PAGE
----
The Problem(s) with Slow Food

Hey, sustainable/local/organic food proponents: Stuff it, because poor people are starving in Africa and Asia, and your hoity-toity philosophy ain't helping anything. That's the really, really crude distillation of a thought-provoking story in Foreign Policy on fighting hunger in the developing world. The thesis of Robert Paarlberg's article: "Influential food writers, advocates, and celebrity restaurant owners are repeating the mantra that 'sustainable food' in the future must be organic, local, and slow. But guess what: Rural Africa already has such a system, and it doesn't work."

Paarlberg, in working to make his point, paints food advocates with a broad brush; advocating passionately for more farmers' markets and stricter domestic organic standards, for example, doesn't necessarily reflect a demand that the same solutions be applied in Africa or South Asia. As with many aggressively contrarian works of opinion, an ax to grind results in statements of dubious breadth and focus. A lot of the story seems to be beating up on a straw man who would demand that Congolese peasants entirely give up on modernization regardless of the human cost.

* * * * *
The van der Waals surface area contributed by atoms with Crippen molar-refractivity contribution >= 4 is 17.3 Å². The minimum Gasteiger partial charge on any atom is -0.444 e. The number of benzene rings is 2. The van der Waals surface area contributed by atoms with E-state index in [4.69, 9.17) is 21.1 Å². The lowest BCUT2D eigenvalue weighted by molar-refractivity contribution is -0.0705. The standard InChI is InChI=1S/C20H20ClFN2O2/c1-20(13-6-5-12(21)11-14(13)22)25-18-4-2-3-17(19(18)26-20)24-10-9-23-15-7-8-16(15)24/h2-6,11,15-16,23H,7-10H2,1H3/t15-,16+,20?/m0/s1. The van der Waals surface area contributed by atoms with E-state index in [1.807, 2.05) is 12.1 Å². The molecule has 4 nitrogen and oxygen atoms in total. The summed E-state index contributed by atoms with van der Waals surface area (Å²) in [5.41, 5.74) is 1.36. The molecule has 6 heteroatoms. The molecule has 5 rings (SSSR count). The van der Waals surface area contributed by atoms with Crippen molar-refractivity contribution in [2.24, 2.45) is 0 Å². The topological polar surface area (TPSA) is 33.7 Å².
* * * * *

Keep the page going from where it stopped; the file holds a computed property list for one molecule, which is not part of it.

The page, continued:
A number of the points Paarlberg raises are worth consideration, however. He observes that the Mayo Clinic has failed to see health gains resulting from eating organic produce, and that "less than 1 percent of American cropland is under certified organic production. If the other 99 percent were to switch to organic and had to fertilize crops without any synthetic nitrogen fertilizer, that would require a lot more composted animal manure. To supply enough organic fertilizer, the U.S. cattle population would have to increase roughly fivefold."

Over the course of the piece, Paarlberg wrestles intelligently with the many views on the "Green Revolution," points out some interesting advances in precision farming, and highlights the feel-good side of the industrial food system, namely better production, better distribution, and fewer food-borne illness and contamination problems. (He's also happy to concede that the cheap, thoroughly distributed, generally safe food we're eating is often terrible from a nutritional perspective.)

In many regards, Paarlberg's story is a squarely aimed broadside directed at the "farm and eat like our great-grandparents" crowd. Much of it may be debatable, but the data and claims are challenging and at times enlightening. It's food for thought worth chewing.

Image source: Flickr member TheBusyBrain under Creative Commons